I am haunted by Sean’s death… In every area of my life that I shared with Sean. At the office where we worked together, at my home where we hung out, at the Hospitality House where I helped Sean down the stairs for the last time, at church where I received the phone call that Sean was being intubated and that I needed to get to the hospital ASAP or I would miss speaking with him ever again, every time I drive around the city passed UCSF where he died, every time I sit at one of the many café’s where we met and talked, every time I turn on Facebook and see people posting old pictures of Sean, every time I go to the Jews for Jesus YouTube and hear Sean’s voice in videos he produced, every time I pick up the Western Seminary coursework that I never completed because of Sean’s death, every time I see a billboard for a movie we had talked about seeing together, every time I work on a project that Sean helped me on.
I used Sean’s life and death as an object lesson in a sermon I preached, and that’s when the anger started. Anger, not directed at anyone or anything in particular, just anger that Sean is gone. Sometimes it feels like violent rage, sometimes it feels like suffocation. My brother is dead and that won’t change. My kids will never grow up with his kids… our next child will never even know Sean except in stories.
The emptiness I feel because of Sean’s death makes San Francisco feel like a lonely place even when I am surrounded by friends. The panic of not having Sean to be my sounding board, my coconspirator, my “default” guy who I could talk to about anything…
I get up each morning and exercise… something I’d neglected since Sean was first diagnosed. The routine gets me out of bed in the morning, gets my day started. I drive into the office, but my mind is elsewhere… Sean is dead but my subconscious is still searching for a solution, a way to beat his cancer, a way to get him back. I remind myself that I will see Sean in the resurrection… that I will follow him to the grave, but that I will see him again in Jesus’ Kingdom. The worlds are true, but offer no comfort in the moment…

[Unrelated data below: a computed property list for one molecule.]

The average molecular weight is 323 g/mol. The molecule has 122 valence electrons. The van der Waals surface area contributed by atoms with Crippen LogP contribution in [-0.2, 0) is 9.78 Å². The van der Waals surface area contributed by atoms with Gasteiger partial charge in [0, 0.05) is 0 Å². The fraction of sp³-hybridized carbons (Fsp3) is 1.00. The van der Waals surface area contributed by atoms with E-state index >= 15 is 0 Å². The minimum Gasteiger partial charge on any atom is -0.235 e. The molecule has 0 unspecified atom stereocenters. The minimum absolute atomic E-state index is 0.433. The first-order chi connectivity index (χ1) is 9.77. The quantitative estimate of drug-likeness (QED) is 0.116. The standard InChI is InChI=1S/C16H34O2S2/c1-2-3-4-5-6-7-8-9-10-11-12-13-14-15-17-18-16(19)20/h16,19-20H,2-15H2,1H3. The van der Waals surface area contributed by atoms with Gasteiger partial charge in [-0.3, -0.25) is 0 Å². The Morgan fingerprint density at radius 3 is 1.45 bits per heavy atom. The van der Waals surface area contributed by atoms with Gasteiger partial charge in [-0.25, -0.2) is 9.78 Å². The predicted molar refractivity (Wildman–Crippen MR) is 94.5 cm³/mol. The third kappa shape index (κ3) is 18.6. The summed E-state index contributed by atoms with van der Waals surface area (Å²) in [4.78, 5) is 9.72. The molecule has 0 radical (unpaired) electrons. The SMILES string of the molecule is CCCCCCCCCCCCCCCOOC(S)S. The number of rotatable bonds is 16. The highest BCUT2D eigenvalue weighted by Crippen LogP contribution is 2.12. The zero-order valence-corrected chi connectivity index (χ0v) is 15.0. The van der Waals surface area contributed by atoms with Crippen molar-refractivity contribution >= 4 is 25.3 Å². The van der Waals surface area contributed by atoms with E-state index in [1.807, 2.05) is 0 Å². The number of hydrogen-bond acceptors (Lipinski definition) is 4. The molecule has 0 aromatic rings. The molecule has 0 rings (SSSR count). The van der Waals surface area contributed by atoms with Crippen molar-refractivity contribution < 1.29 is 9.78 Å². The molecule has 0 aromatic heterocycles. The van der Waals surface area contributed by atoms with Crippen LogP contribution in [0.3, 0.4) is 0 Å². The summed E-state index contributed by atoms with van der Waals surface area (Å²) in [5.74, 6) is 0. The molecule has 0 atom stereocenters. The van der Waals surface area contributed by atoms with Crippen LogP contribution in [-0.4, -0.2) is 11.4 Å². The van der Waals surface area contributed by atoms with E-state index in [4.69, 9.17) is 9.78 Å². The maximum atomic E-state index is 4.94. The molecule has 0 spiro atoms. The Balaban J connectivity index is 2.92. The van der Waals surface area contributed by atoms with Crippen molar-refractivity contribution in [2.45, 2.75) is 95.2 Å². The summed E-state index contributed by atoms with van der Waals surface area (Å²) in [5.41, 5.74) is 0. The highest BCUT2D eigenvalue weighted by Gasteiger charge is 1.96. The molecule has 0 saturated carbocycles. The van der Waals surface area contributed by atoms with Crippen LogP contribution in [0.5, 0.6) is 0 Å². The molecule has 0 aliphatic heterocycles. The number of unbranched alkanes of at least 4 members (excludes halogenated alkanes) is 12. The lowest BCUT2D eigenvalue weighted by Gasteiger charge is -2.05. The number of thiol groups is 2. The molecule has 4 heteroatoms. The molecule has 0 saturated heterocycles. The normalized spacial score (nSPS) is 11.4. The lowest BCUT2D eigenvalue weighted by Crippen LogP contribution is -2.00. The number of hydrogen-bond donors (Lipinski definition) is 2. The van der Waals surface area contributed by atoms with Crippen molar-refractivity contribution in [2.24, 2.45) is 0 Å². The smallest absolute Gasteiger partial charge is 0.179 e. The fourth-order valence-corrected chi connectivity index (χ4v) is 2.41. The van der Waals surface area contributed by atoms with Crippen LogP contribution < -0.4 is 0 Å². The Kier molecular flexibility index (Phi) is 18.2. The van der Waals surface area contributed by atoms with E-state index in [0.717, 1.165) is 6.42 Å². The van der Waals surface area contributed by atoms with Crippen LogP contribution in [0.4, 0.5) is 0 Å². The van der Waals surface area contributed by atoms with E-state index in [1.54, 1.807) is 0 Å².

I walk. I don’t know where I’m going, but I keep walking because I need physical movement to prime the pump for mental and emotional movement. When I stop walking I can’t think straight. I try to snap out of my daze, but this all feels like a dream… A bad dream that has somehow become my reality.
I have moments of clarity, of productivity, but then I descend again into the mire. I don’t know what I want, I don’t know what I need, I don’t know how to move on except to keep getting up when my alarm goes off and go throughout the routine of my day.
People have confused me with my brother. He was the extrovert; I am not. He was the one who loved being the center of attention; I do not.
I am posting this on my blog as a step toward moving forward with my life. A way to express myself… A way to get the weight off my back. I wrote this to verbalize my thoughts and emotions.
I return home each evening to the smiling happy faces of my kids. They bring light into my life. I sit on the floor and enjoy their excitement as they use me for a human jungle gym. We eat dinner as a family and I appreciate my beautiful wife. Sometimes my parents and Annamarie, and Sarah come over and we try to laugh. Laughter seems to help… at least for me. I know we are all hurting in our own way.
Yesterday I closed the books on the last entrepreneurial project that Sean and I started together. SocialForNonprofits.com – a resource for non-profits on utilizing social media to further their causes… It was the project we wanted to launch as soon as Sean recovered. Now it only brings me pain.
This grief feels like a giant wave. I can’t see the top of it, I don’t know how long it will last, and I don’t know where it will leave me when the water recedes. I know it won’t kill me… I know I won’t drown. But, as I work to untangle my life from the broken thread that was my brother’s life, I know that I am changed.
I trust God that He will redeem this pain, that He will use it in my life and in the lives of others, but the knowledge doesn’t diminish the extent or duration of the pain… My brother is dead, and I don’t get him back.